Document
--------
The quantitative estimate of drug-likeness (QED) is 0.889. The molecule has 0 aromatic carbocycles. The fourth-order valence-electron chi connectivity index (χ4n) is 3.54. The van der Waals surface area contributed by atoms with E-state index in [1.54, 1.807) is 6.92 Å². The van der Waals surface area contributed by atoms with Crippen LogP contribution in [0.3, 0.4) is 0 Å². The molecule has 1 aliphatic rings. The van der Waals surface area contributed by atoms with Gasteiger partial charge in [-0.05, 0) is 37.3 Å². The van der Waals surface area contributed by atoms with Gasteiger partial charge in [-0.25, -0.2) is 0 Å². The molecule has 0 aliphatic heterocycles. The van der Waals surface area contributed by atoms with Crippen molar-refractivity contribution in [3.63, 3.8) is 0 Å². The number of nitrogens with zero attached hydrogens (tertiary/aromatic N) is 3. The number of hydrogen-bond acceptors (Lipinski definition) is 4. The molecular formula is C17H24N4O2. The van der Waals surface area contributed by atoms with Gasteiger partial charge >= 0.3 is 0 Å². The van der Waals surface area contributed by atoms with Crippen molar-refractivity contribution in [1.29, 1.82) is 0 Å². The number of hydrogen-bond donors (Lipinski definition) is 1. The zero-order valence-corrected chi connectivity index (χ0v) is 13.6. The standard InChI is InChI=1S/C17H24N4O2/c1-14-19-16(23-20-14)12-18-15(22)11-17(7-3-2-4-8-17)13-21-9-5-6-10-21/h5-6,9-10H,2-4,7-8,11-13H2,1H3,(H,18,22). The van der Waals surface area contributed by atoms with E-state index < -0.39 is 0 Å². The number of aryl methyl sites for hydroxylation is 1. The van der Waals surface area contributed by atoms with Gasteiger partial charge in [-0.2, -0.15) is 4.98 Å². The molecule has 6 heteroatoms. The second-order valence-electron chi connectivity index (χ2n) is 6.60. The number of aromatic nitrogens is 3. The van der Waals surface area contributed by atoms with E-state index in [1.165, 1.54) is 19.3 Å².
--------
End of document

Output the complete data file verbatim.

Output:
The quantitative estimate of drug-likeness (QED) is 0.889. The molecule has 0 aromatic carbocycles. The fourth-order valence-electron chi connectivity index (χ4n) is 3.54. The van der Waals surface area contributed by atoms with E-state index in [1.54, 1.807) is 6.92 Å². The van der Waals surface area contributed by atoms with Crippen LogP contribution in [0.3, 0.4) is 0 Å². The molecule has 1 aliphatic rings. The van der Waals surface area contributed by atoms with Gasteiger partial charge in [-0.05, 0) is 37.3 Å². The van der Waals surface area contributed by atoms with Gasteiger partial charge in [-0.25, -0.2) is 0 Å². The molecule has 0 aliphatic heterocycles. The van der Waals surface area contributed by atoms with Crippen molar-refractivity contribution in [3.63, 3.8) is 0 Å². The number of nitrogens with zero attached hydrogens (tertiary/aromatic N) is 3. The number of hydrogen-bond acceptors (Lipinski definition) is 4. The molecular formula is C17H24N4O2. The van der Waals surface area contributed by atoms with Gasteiger partial charge >= 0.3 is 0 Å². The van der Waals surface area contributed by atoms with Crippen molar-refractivity contribution in [1.29, 1.82) is 0 Å². The number of hydrogen-bond donors (Lipinski definition) is 1. The zero-order valence-corrected chi connectivity index (χ0v) is 13.6. The standard InChI is InChI=1S/C17H24N4O2/c1-14-19-16(23-20-14)12-18-15(22)11-17(7-3-2-4-8-17)13-21-9-5-6-10-21/h5-6,9-10H,2-4,7-8,11-13H2,1H3,(H,18,22). The van der Waals surface area contributed by atoms with E-state index < -0.39 is 0 Å². The number of aryl methyl sites for hydroxylation is 1. The van der Waals surface area contributed by atoms with Gasteiger partial charge in [-0.2, -0.15) is 4.98 Å². The molecule has 6 heteroatoms. The second-order valence-electron chi connectivity index (χ2n) is 6.60. The number of aromatic nitrogens is 3. The van der Waals surface area contributed by atoms with E-state index in [1.165, 1.54) is 19.3 Å².